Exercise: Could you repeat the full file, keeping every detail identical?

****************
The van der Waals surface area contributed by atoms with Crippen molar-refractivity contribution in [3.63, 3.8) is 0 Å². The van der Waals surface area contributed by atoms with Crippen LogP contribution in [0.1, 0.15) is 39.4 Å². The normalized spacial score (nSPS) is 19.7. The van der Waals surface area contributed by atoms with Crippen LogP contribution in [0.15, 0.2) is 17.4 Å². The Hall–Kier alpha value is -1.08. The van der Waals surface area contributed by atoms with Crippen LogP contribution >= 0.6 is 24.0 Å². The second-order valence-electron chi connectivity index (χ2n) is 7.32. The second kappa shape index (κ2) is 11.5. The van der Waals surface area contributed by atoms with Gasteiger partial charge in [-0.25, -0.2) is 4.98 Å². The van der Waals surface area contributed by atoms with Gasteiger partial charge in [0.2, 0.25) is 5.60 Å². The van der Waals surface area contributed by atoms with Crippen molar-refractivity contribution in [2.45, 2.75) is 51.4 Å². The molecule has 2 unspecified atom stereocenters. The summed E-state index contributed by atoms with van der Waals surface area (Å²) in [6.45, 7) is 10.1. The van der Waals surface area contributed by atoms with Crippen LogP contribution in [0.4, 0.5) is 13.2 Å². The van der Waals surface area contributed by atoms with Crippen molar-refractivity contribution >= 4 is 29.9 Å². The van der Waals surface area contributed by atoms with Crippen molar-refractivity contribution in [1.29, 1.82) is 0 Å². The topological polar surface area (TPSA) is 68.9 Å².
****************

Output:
The van der Waals surface area contributed by atoms with Crippen molar-refractivity contribution in [3.63, 3.8) is 0 Å². The van der Waals surface area contributed by atoms with Crippen LogP contribution in [0.1, 0.15) is 39.4 Å². The normalized spacial score (nSPS) is 19.7. The van der Waals surface area contributed by atoms with Crippen LogP contribution in [0.15, 0.2) is 17.4 Å². The Hall–Kier alpha value is -1.08. The van der Waals surface area contributed by atoms with Crippen LogP contribution >= 0.6 is 24.0 Å². The second-order valence-electron chi connectivity index (χ2n) is 7.32. The second kappa shape index (κ2) is 11.5. The van der Waals surface area contributed by atoms with Gasteiger partial charge in [-0.25, -0.2) is 4.98 Å². The van der Waals surface area contributed by atoms with Gasteiger partial charge in [0.2, 0.25) is 5.60 Å². The van der Waals surface area contributed by atoms with Crippen molar-refractivity contribution in [2.45, 2.75) is 51.4 Å². The molecule has 2 unspecified atom stereocenters. The summed E-state index contributed by atoms with van der Waals surface area (Å²) in [6.45, 7) is 10.1. The van der Waals surface area contributed by atoms with Crippen LogP contribution in [0.4, 0.5) is 13.2 Å². The van der Waals surface area contributed by atoms with Crippen molar-refractivity contribution >= 4 is 29.9 Å². The van der Waals surface area contributed by atoms with Crippen molar-refractivity contribution in [1.29, 1.82) is 0 Å². The topological polar surface area (TPSA) is 68.9 Å².